2. There is less chance of success when targeting a single organization/bug bounty program.

  3. This attack vector also depends on the cloud provider. This takeover is possible if the cloud provider randomly assigns you a public IP each time you create a VM. If the cloud provider has some algorithm that assigns you an IP from a small set of IPs instead of the entire IP pool, then exploitability becomes hard.

MX takeover

This method is similar to the CNAME takeover attack vector. The vulnerable scenarios remain the same as those in the CNAME takeover. But MX takeover has a comparatively low impact. This is because claiming the resource in MX record can only allow you to receive emails.

Another unpleasant fact is that there’s usually more than 1 MX record for a domain. If only 1 among 3 MX records is available for takeover, then the impact depends on the priority of vulnerable MX records. Successful exploit of the MX record might almost lead to phishing attacks (with reply to email as one of the valid subdomains) and intellectual property stealing.

NS takeover

This method is also similar to the CNAME takeover attack vector. The impact of this is comparatively high as the takeover of the name server address allows you to become an authoritative name server of the domain. But like MX records, there is usually more than one NS record for a registered domain.

NS record errors are the rarest because:

  1. Most domains have name servers that are configured to all respond all queries. Usually they are managed name servers of the domain registrars / cloud providers. It’s only few companies that have separate NS records for it’s subdomains.
  2. This vector tend to occur only when there are two or more NS records. If there’s a single NS record configured and its not properly setup, the domain resolution would not work in the first place. This is also the reason why successful takeover of NS might not affect 100% of the users trying to connect to the site.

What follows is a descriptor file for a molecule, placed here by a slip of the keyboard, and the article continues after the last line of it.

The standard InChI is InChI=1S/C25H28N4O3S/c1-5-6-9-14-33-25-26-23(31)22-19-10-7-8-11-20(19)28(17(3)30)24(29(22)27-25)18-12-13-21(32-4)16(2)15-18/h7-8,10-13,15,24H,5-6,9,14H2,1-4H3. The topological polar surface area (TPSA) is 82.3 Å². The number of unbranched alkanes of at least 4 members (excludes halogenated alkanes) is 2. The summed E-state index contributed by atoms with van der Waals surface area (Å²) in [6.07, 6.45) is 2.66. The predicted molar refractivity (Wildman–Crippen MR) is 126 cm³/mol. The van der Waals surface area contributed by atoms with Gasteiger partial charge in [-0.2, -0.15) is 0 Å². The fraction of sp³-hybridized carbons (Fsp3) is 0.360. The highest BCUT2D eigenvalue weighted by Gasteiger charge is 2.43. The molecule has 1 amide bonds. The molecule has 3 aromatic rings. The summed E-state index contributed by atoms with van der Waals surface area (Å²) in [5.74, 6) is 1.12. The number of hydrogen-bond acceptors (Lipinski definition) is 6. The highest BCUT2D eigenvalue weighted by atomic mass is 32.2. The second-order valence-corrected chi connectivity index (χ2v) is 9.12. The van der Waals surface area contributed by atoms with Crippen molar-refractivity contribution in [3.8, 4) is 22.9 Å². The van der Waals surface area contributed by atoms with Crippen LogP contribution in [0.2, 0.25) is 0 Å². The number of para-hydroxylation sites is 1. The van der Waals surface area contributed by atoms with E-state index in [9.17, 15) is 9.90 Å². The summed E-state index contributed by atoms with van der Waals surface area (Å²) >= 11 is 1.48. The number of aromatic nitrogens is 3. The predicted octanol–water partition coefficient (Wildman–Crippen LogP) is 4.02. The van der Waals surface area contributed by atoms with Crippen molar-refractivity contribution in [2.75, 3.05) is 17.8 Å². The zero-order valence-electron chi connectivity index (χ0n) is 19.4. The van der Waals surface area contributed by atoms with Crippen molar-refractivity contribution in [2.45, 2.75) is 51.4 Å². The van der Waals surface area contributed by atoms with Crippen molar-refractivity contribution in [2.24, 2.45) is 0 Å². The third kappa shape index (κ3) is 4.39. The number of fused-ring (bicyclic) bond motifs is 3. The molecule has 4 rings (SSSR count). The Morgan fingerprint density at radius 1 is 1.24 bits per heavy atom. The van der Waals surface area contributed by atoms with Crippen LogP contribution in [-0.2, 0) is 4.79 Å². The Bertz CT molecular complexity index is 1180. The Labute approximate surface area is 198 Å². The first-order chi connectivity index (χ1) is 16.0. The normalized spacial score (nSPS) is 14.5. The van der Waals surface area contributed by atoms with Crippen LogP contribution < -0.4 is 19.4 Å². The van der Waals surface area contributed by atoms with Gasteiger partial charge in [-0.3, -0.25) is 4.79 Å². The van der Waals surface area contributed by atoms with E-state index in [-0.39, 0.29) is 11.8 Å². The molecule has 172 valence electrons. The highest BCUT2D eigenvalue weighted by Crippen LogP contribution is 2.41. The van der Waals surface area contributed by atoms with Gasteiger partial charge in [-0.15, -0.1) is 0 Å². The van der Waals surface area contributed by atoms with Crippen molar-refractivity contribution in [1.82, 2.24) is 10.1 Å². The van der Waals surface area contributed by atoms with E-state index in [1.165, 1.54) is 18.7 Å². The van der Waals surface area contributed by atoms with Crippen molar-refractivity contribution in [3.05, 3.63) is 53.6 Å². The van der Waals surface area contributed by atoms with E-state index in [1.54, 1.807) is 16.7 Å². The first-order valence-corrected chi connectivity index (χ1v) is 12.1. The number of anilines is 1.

The most common reasons for this attack vector are:

  1. Expiry of the domain mentioned in NS record
  2. Typo in NS records

To know more about this takeovers look at the resources. Don’t forget to check Patrik Hudak’s blog posts which beautifully describes these types of takeovers and its impact.

With the research and my experience of subdomain takeover detection, I can say the following:

Type Occurrence Effort to Detect & Exploit Impact
NS takeover LOW LOW HIGH


When an attacker gets hold of it, he/she can do multiple things. According to a Medium blog post, the impact includes:

  1. The ability to host malicious files that can be used to steal user data.
  2. The ability to launch phishing campaigns on behalf of the targeted company.
  3. The ability to chain other vulnerabilities to take over user accounts and other sensitive information
  4. The ability to display malicious content that would degrade the usability and accountability of that company.

Other impacts include:


The mitigation for this bug class cannot be achieved only using technology. You need to add people and processes for this mitigation formula to work.

People and Process

You can imagine writing an amazing tool to get all registered domains of your company, their DNS records and make sure it’s not vulnerable to takeover. However, in reality, it’s not easy as writing code. If there’s no guidelines/process which tells employees where to register domains for the company and how to manage DNS records, they are going to do it whichever they find easy (more common in startups). This means that your amazing tool secures a part of the overall domains owned by the company.

“You can’t protect what you can’t see”

Have a centralized DNS management which includes both domain registration and DNS records management. If that’s not possible / already using multiple providers, then have a strict process to limit the number of providers. By doing this you will not come across a subdomain takeover bug report of a subdomain which you never knew existed.


Once the process is set then you can solve the rest of this problem with automated audits. The audit on a high level will look like the following: